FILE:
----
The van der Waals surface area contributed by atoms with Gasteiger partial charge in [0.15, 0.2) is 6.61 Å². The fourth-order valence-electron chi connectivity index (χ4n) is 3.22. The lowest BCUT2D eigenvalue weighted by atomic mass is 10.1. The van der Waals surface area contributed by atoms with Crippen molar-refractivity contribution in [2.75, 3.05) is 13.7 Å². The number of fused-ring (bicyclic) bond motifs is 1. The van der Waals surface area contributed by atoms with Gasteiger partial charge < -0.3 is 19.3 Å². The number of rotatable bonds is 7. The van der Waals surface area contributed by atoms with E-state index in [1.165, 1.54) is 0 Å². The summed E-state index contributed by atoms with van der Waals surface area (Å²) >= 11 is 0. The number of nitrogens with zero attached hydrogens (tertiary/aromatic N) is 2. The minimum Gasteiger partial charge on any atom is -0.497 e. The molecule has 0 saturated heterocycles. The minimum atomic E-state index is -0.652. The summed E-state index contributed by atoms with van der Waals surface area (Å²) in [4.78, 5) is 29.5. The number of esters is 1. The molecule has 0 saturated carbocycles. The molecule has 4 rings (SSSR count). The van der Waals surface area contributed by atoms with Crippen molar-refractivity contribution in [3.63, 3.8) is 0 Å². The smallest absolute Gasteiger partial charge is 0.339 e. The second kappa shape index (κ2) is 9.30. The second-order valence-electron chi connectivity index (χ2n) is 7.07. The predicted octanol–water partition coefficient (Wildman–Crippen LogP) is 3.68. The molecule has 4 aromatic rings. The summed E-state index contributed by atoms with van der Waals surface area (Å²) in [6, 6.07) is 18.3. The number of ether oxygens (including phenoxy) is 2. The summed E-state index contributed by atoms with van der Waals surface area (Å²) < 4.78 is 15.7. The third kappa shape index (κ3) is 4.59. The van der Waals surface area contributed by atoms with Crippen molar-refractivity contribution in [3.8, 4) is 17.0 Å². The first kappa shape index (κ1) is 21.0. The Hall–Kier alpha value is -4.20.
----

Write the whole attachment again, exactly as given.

The van der Waals surface area contributed by atoms with Gasteiger partial charge in [0.15, 0.2) is 6.61 Å². The fourth-order valence-electron chi connectivity index (χ4n) is 3.22. The lowest BCUT2D eigenvalue weighted by atomic mass is 10.1. The van der Waals surface area contributed by atoms with Crippen molar-refractivity contribution in [2.75, 3.05) is 13.7 Å². The number of fused-ring (bicyclic) bond motifs is 1. The van der Waals surface area contributed by atoms with Gasteiger partial charge < -0.3 is 19.3 Å². The number of rotatable bonds is 7. The van der Waals surface area contributed by atoms with E-state index in [1.165, 1.54) is 0 Å². The summed E-state index contributed by atoms with van der Waals surface area (Å²) >= 11 is 0. The number of nitrogens with zero attached hydrogens (tertiary/aromatic N) is 2. The minimum Gasteiger partial charge on any atom is -0.497 e. The molecule has 0 saturated heterocycles. The minimum atomic E-state index is -0.652. The summed E-state index contributed by atoms with van der Waals surface area (Å²) in [4.78, 5) is 29.5. The number of esters is 1. The molecule has 0 saturated carbocycles. The molecule has 4 rings (SSSR count). The van der Waals surface area contributed by atoms with Crippen molar-refractivity contribution in [3.63, 3.8) is 0 Å². The smallest absolute Gasteiger partial charge is 0.339 e. The second kappa shape index (κ2) is 9.30. The second-order valence-electron chi connectivity index (χ2n) is 7.07. The predicted octanol–water partition coefficient (Wildman–Crippen LogP) is 3.68. The molecule has 4 aromatic rings. The summed E-state index contributed by atoms with van der Waals surface area (Å²) in [6, 6.07) is 18.3. The number of ether oxygens (including phenoxy) is 2. The summed E-state index contributed by atoms with van der Waals surface area (Å²) < 4.78 is 15.7. The third kappa shape index (κ3) is 4.59. The van der Waals surface area contributed by atoms with Crippen molar-refractivity contribution in [3.8, 4) is 17.0 Å². The first kappa shape index (κ1) is 21.0. The Hall–Kier alpha value is -4.20.